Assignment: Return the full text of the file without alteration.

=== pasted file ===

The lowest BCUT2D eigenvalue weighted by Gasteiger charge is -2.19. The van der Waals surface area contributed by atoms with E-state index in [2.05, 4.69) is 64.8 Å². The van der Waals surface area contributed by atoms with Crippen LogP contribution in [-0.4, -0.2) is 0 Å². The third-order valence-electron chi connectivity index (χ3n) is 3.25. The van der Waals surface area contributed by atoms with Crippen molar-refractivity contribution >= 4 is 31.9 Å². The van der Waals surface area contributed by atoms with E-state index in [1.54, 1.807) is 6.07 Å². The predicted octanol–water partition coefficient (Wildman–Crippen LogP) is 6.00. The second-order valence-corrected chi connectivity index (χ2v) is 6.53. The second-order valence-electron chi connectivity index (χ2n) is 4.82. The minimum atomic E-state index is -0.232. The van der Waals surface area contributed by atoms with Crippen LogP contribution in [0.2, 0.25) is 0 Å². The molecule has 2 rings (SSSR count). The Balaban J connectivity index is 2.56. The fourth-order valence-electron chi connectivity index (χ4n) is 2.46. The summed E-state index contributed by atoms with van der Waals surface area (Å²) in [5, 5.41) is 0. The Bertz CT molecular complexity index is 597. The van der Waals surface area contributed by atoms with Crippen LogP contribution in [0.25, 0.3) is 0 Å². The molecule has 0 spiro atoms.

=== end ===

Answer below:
The lowest BCUT2D eigenvalue weighted by Gasteiger charge is -2.19. The van der Waals surface area contributed by atoms with E-state index in [2.05, 4.69) is 64.8 Å². The van der Waals surface area contributed by atoms with Crippen LogP contribution in [-0.4, -0.2) is 0 Å². The third-order valence-electron chi connectivity index (χ3n) is 3.25. The van der Waals surface area contributed by atoms with Crippen molar-refractivity contribution >= 4 is 31.9 Å². The van der Waals surface area contributed by atoms with E-state index in [1.54, 1.807) is 6.07 Å². The predicted octanol–water partition coefficient (Wildman–Crippen LogP) is 6.00. The second-order valence-corrected chi connectivity index (χ2v) is 6.53. The second-order valence-electron chi connectivity index (χ2n) is 4.82. The minimum atomic E-state index is -0.232. The van der Waals surface area contributed by atoms with Crippen LogP contribution in [0.2, 0.25) is 0 Å². The molecule has 2 rings (SSSR count). The Balaban J connectivity index is 2.56. The fourth-order valence-electron chi connectivity index (χ4n) is 2.46. The summed E-state index contributed by atoms with van der Waals surface area (Å²) in [5, 5.41) is 0. The Bertz CT molecular complexity index is 597. The van der Waals surface area contributed by atoms with Crippen LogP contribution in [0.25, 0.3) is 0 Å². The molecule has 0 spiro atoms.